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Kaiaua volunteer firefighters Te Wai Unasa, left, Mike Laker, Tess Watts and Mark Crowther have helped with the packaging and delivery of kai packs. File Photo: SUPPLIED

Kai packs provide isolation lifeline

Kai packs containing fresh local produce are being dished out to many isolating families in Kaiaua’s community.
Organiser Te Wai Unasa told The Profile the initiative was put together by Wharekawa Marae in collaboration with Kaiaua Volunteer Rural Fire Force to prepare for Covid-19.
“We knew that Omicron was going to hit our community based on the increasing numbers of cases and the amount of locals who need to travel for work and especially up to Auckland,” she said.
“So we needed to put things in place to provide support to whānau and community members who might not have access to support for shopping and food available.
“Our community have been somewhat prepared, some have been able to stock up but others might’ve run out because their shopping day is a specific day of the week then they’ve come down with Covid.”
Te Wai said Wharekawa Marae sourced funding through Te Kotahi a Tāmaki to initiate their Kai Hub. They began distributing the packs on March 1 when they found out about Omicron cases in their community.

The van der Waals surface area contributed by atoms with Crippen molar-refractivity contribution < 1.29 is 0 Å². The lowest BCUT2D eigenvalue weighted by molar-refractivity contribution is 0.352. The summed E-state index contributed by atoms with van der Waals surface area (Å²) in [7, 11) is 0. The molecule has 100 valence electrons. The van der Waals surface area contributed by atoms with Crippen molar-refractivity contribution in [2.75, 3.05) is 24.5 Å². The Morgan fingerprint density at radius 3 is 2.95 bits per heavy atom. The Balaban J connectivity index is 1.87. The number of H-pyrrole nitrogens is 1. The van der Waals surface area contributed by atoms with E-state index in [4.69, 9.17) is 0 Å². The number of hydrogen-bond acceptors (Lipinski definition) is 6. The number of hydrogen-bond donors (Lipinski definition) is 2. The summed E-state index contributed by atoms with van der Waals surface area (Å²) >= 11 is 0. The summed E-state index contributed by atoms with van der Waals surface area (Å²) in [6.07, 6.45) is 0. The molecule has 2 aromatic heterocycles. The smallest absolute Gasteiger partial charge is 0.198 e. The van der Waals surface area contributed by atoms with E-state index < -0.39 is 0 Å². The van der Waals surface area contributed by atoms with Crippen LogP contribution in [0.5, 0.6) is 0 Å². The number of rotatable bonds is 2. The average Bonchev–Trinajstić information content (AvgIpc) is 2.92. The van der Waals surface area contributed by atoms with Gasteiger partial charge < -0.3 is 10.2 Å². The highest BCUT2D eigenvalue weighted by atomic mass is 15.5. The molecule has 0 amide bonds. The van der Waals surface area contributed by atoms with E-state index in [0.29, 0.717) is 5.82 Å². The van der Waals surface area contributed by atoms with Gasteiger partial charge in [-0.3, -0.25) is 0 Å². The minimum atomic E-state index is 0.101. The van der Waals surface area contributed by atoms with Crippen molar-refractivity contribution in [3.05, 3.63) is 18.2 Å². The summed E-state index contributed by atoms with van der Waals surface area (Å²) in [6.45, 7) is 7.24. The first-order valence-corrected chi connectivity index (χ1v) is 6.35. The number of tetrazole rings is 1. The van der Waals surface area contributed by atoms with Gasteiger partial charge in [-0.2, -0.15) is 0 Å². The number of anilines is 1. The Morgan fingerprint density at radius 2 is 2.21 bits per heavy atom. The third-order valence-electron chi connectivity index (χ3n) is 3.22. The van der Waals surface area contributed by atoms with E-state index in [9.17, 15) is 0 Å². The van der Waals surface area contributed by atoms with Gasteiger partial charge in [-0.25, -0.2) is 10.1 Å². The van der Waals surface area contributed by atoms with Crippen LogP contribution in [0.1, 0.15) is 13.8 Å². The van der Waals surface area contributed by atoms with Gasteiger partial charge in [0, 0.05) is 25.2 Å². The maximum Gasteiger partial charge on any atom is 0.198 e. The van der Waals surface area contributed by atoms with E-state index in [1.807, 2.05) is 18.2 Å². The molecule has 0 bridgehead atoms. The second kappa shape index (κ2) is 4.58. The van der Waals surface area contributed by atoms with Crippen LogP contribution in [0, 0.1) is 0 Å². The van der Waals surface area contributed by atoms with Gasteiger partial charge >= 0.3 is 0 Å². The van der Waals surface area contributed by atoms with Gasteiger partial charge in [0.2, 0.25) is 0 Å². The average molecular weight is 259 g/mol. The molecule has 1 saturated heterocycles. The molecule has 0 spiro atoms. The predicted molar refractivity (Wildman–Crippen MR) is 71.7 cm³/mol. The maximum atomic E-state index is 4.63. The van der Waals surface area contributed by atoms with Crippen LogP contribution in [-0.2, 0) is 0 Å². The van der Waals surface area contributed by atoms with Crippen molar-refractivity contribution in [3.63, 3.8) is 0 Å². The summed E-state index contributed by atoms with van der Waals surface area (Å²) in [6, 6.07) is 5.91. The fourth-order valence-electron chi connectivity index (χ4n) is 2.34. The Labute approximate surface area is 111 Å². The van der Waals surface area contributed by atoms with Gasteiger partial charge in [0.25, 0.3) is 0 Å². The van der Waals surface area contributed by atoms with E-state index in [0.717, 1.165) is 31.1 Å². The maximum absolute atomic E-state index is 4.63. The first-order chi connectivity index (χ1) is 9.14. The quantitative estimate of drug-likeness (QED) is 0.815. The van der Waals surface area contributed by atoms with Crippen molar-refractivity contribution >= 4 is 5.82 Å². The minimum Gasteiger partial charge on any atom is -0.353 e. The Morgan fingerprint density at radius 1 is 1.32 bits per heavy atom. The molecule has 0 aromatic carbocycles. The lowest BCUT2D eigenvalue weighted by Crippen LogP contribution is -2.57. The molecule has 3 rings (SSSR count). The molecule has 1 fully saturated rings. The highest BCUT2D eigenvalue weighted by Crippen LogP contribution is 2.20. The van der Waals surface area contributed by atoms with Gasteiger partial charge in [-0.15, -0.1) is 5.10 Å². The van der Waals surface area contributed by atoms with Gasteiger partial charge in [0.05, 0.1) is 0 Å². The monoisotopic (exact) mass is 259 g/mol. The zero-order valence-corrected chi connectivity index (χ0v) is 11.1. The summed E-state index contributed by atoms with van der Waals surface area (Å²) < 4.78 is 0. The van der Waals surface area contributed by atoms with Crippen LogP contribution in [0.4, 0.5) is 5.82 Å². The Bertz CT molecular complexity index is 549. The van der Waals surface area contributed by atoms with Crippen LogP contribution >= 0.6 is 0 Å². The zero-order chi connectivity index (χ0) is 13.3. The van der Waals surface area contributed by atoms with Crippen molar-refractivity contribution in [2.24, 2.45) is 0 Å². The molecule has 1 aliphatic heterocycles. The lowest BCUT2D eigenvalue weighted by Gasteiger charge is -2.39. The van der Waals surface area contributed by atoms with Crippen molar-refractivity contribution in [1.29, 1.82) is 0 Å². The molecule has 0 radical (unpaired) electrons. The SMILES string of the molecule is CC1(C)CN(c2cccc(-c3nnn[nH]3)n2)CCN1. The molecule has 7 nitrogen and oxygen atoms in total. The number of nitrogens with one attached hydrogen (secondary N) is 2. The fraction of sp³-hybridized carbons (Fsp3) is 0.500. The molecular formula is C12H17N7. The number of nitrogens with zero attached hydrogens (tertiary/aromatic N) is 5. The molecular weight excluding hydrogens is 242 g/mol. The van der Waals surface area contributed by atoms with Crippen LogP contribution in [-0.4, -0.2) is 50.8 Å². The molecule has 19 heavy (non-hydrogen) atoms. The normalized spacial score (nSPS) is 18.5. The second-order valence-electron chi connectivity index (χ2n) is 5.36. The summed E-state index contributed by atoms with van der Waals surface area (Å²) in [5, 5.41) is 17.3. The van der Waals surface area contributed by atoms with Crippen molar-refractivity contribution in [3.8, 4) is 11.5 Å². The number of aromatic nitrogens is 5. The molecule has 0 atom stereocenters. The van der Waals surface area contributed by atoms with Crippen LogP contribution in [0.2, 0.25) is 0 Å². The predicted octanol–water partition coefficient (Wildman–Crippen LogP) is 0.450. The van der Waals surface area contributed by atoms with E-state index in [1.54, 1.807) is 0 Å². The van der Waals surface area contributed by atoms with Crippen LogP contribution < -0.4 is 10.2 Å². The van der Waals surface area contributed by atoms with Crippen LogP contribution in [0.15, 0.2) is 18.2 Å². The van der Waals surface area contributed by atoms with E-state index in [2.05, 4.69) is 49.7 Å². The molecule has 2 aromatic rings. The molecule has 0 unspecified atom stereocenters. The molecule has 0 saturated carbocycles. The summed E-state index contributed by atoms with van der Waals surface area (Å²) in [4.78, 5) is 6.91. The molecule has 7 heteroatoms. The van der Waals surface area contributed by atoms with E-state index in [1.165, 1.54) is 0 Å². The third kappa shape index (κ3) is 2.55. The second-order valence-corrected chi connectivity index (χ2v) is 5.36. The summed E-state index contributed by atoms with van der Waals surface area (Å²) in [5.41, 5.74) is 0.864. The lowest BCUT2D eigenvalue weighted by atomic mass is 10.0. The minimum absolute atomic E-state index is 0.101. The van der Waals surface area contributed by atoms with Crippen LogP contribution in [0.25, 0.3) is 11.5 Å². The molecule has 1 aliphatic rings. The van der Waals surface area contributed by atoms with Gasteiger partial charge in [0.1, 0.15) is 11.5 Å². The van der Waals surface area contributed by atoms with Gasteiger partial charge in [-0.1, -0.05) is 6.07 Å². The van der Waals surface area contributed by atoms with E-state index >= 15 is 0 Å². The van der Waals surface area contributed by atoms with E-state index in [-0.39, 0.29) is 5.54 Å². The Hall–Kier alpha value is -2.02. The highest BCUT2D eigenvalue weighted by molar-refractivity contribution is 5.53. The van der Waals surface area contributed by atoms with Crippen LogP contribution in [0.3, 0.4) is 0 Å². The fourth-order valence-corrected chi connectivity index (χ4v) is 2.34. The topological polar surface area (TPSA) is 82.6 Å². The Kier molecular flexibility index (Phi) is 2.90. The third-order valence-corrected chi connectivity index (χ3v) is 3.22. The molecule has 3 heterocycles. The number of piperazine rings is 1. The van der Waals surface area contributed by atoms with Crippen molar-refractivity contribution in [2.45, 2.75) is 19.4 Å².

The packs, which are also distributed in Waitakaruru, Miranda and Whakatīwai, contain canned goods, bread, butter and milk and Kaiaua Community Garden members donated fresh fruit and vegetables.
“Some of our community garden members who have chickens have also donated eggs and our local orchard has donated avocados and honey,” Te Wai said.
“There’s a few meals which can be made out of [the kai packs] in conjunction with pantry staples and other items people might have at home.”
Organiser Tess Watts said the value of the kai packs was between $60 to $100 based on the number of family members.
“Now that the isolation period has dropped from 10 to seven days, we’re still doing the same amount in each kai pack no matter how many days they’re in isolation,” she said.
Te Wai said families had been “grateful” and “very happy” to receive the kai packs.
“A lot of them don’t know what support is out there… [for them] to know there’s kai packs from our locals has been quite lovely as we are a community who try and support each other as much as we can because it’s a small area,” she said.
Te Wai said they would continue distributing the kai packs for as long as the Omicron outbreak lasted. “Tess and myself are the main contacts as well as the [Wharekawa] Marae Reservation Trust, and when people reach out to us, we get a kai pack together and deliver it to them,” she said.
“We would like to acknowledge, Wharekawa Marae, Kaiaua Rural Fire Force, Kaiaua Community Garden and Te Kotahi a Tāmaki for their funding.”
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